Monday, July 13, 2015

The Wise Use of Failure

One of the greatest fears anyone has in life is the fear of failure. It’s true. Failure for some people is the very worst thing that could ever happen. Some people are simply paralyzed by the fear of failing, imaging what terrible consequences will result in a failure – public humiliation, eternal shame, smokelightningfire – real end of the world stuff.

 It makes sense to be afraid of failure. It feels terrible. It sometimes has undesirable consequences. Sometimes failure means life is no longer going in that direction. Failure might even mean the end of that important relationship or living here anymore. It can get pretty bad.

But if your relationship with failure is all bad, then you’re missing out on the benefits of failure. Benefits? Of failure? Yes, the benefits of failure. We don’t like to fail and we fear failure because we think it is all bad, but we determine it is all bad because it feels so bad.

While failure feels bad, it is not all bad. There is a baby somewhere in that bathwater, so don’t throw it out. When wisdom is applied to failure, some interesting things happen. In the movie Elizabethtown, (one of my all-time favorite movies) Drew tries to explain to Claire why his failure is so huge that it is impossible to get out from under. He is committed to failure being all bad. Claire has a different relationship with failure. Her relationship with failure is that it is linked to true greatness.

Claire: So, you failed.
Drew: No, you don't get it.

Claire: All right, you really failed. You failed, you failed, you failed. You failed, you failed, you... You think I care about that? I do understand. You're an artist, man. Your job is to break through barriers. Not accept blame and bow and say: "Thank you, I'm a loser, I'll go away now."  You want to be really great? Then have the courage to fail big and stick around. Make them wonder why you're still smiling. That’s true greatness to me.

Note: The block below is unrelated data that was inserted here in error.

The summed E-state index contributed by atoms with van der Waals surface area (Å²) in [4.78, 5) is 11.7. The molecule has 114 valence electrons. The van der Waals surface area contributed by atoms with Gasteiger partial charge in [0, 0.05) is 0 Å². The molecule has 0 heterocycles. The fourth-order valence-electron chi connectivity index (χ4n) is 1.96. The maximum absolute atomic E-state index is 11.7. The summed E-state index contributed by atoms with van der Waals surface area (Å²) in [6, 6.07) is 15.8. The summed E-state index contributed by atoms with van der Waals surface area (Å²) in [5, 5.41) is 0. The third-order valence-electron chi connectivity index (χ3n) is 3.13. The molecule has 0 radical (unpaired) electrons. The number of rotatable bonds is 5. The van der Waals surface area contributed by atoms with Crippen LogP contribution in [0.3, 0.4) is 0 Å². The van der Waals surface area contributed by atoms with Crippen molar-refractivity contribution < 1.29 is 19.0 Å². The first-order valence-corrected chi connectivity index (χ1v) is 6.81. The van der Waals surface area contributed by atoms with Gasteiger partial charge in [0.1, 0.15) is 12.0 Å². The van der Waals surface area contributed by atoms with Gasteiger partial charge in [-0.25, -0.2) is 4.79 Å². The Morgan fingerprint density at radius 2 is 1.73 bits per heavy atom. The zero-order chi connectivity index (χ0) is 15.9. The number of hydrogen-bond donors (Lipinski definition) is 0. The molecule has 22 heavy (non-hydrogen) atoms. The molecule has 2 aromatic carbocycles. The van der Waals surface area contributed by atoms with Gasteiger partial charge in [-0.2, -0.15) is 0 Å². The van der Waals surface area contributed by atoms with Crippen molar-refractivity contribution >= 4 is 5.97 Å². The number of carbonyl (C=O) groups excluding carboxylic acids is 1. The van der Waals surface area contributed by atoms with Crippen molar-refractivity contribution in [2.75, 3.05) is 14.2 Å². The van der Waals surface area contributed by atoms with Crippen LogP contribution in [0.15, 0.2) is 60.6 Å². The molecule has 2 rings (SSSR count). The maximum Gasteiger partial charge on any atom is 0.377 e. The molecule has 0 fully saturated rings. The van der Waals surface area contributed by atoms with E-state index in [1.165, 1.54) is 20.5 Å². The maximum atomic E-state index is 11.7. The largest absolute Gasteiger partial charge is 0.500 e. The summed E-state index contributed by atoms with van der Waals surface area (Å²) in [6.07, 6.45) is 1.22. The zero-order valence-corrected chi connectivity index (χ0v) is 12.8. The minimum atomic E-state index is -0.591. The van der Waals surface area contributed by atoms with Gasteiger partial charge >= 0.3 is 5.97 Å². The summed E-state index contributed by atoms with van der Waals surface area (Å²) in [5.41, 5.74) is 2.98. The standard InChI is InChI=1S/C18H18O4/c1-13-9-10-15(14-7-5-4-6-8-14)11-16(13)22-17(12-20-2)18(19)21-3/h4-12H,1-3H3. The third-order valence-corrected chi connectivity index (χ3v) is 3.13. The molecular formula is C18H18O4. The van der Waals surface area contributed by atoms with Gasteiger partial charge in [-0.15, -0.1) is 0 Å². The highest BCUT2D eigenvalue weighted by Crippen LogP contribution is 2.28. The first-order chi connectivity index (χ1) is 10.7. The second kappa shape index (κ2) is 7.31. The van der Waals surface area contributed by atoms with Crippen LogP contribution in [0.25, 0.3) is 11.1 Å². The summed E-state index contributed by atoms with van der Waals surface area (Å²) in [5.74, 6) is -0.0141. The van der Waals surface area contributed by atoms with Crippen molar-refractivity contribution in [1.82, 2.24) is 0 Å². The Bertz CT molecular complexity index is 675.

What Claire knows that she tries to help Drew understand is that when wisdom is applied to failure, there is no greater source of learning, growth, and ultimate greatness. There is a greatness known only to those who have failed that cannot be known by those who have never failed.

 But how do I get at that greatness? What is the wise use of failure?

·        Learn: Ask failure what it is so generously trying to teach you. And don’t be simply satisfied with “well, I’ll never do that again.” Go deeper. Find out how to do better knowing that each failure is something to stand on top of in order to get a better look at things. Some people call this “failing forward.”

·         Look within. Search your character. What kind of person did this failure expose you as being? What are your areas of weakness, blind spots, and gaps that need attention? Then strategize how to fill these in.

·         Look within again. Search your character for what you did right, how you maintained yourself in the context of failure, how you succeeded within the failure. Nothing was completely a failure. Then strategize how to highlight these strengths.

 The only thing worse than failure is to fail to find its hidden wisdom. Mine your failures for wisdom, understanding, and insight. You will never regret it.

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